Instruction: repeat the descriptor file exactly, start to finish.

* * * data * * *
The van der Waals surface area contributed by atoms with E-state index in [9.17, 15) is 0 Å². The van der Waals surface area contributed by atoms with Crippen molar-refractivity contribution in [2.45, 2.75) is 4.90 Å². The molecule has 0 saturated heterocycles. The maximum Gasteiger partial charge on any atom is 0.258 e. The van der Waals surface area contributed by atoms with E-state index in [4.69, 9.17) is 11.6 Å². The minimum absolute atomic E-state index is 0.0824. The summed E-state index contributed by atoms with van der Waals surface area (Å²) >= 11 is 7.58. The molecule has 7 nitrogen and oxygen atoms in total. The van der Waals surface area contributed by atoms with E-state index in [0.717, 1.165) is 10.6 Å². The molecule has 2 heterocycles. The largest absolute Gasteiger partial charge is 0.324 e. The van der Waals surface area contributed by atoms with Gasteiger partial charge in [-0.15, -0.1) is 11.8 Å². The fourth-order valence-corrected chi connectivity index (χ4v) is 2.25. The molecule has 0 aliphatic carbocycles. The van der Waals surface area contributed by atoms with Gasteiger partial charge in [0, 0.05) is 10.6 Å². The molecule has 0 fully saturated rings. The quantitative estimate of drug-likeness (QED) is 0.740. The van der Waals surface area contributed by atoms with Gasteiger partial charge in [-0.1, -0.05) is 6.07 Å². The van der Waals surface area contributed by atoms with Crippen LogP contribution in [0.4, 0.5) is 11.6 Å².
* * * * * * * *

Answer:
The van der Waals surface area contributed by atoms with E-state index in [9.17, 15) is 0 Å². The van der Waals surface area contributed by atoms with Crippen molar-refractivity contribution in [2.45, 2.75) is 4.90 Å². The molecule has 0 saturated heterocycles. The maximum Gasteiger partial charge on any atom is 0.258 e. The van der Waals surface area contributed by atoms with E-state index in [4.69, 9.17) is 11.6 Å². The minimum absolute atomic E-state index is 0.0824. The summed E-state index contributed by atoms with van der Waals surface area (Å²) >= 11 is 7.58. The molecule has 7 nitrogen and oxygen atoms in total. The van der Waals surface area contributed by atoms with E-state index in [0.717, 1.165) is 10.6 Å². The molecule has 2 heterocycles. The largest absolute Gasteiger partial charge is 0.324 e. The van der Waals surface area contributed by atoms with Gasteiger partial charge in [-0.15, -0.1) is 11.8 Å². The fourth-order valence-corrected chi connectivity index (χ4v) is 2.25. The molecule has 0 aliphatic carbocycles. The van der Waals surface area contributed by atoms with Gasteiger partial charge in [0, 0.05) is 10.6 Å². The molecule has 0 fully saturated rings. The quantitative estimate of drug-likeness (QED) is 0.740. The van der Waals surface area contributed by atoms with Gasteiger partial charge in [-0.1, -0.05) is 6.07 Å². The van der Waals surface area contributed by atoms with Crippen LogP contribution in [0.4, 0.5) is 11.6 Å².